Monday, May 15, 2006
Exactly 120 years ago today, May 15, 1886, at Walkerville (now part of Windsor), Ontario, distiller and cattle breeder Hiram ("Canadian Club") Walker and banker Theodore C. Sherwood struck a deal over a polled Angus cow named Rose. Walker agreed to sell the cow, which he thought barren, for $80. When she turned out to be with calf (and therefore worth as much as $1,000), Walker reneged, leading to the most famous "mutual mistake" case in U.S. history, Sherwood v. Walker. In honor of the day, this lyric, to the tune of Bob Dylan's Just Like a Woman.
JUST LIKE A HEIFER
Now Sherwood needed a cow.
It's not clear if for breeding, or for chow.
He went to Walker's farm,
Thought there would be no harm --
But there he fell under Rose's fatal charm
And he knew --
She's the one.
She moos, just like a heifer (Yes she does)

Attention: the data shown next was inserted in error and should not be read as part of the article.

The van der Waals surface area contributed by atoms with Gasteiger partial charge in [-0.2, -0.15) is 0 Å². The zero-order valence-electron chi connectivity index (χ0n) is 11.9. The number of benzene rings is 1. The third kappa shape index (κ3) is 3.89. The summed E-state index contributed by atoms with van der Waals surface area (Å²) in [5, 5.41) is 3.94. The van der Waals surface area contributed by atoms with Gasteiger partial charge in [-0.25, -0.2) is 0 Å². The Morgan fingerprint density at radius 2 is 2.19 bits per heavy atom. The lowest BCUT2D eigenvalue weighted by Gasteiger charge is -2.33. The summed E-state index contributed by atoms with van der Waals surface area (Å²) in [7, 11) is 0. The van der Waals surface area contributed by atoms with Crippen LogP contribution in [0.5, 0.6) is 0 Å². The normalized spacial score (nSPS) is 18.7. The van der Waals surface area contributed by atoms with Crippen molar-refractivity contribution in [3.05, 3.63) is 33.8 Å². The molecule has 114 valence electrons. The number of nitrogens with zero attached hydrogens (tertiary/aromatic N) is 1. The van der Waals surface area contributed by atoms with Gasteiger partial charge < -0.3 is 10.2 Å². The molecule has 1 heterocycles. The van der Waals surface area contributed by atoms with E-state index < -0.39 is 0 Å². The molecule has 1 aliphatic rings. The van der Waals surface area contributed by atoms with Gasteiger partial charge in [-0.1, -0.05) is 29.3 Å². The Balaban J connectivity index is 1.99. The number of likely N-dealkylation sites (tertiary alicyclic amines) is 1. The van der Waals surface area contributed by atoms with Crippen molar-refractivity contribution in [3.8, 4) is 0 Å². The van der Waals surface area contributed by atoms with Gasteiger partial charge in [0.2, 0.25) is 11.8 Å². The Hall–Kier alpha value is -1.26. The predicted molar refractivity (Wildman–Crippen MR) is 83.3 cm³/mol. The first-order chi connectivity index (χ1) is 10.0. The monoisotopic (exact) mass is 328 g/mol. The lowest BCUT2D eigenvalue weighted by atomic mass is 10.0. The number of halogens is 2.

And she chews grass just like a heifer (Yes she does)
And she woos bulls just like a heifer --
But she's priced just like a side of beef.
Now Sherwood offered to buy.
Old Walker pulled out a jug of rye.
Sherwood thought, "It's her I need!"
Walker thought, "She cannot breed."
The two men haggled and at last agreed
On a price --
For that Rose.
Sherwood went to get his cow,
Walker said, "Ah, now,
I won't let her go!
Eighty bucks? Don't make me laugh!
This cow is now with calf!
And I tell you here,
She's now too dear!
Let me make it clear -- that
I just won't sell.
And Sherwood, you can go to hell!
The contract I will break,
Advantage I will take
Of the doctrine known as ‘mutual mistake,'
And you -- you're just screwed."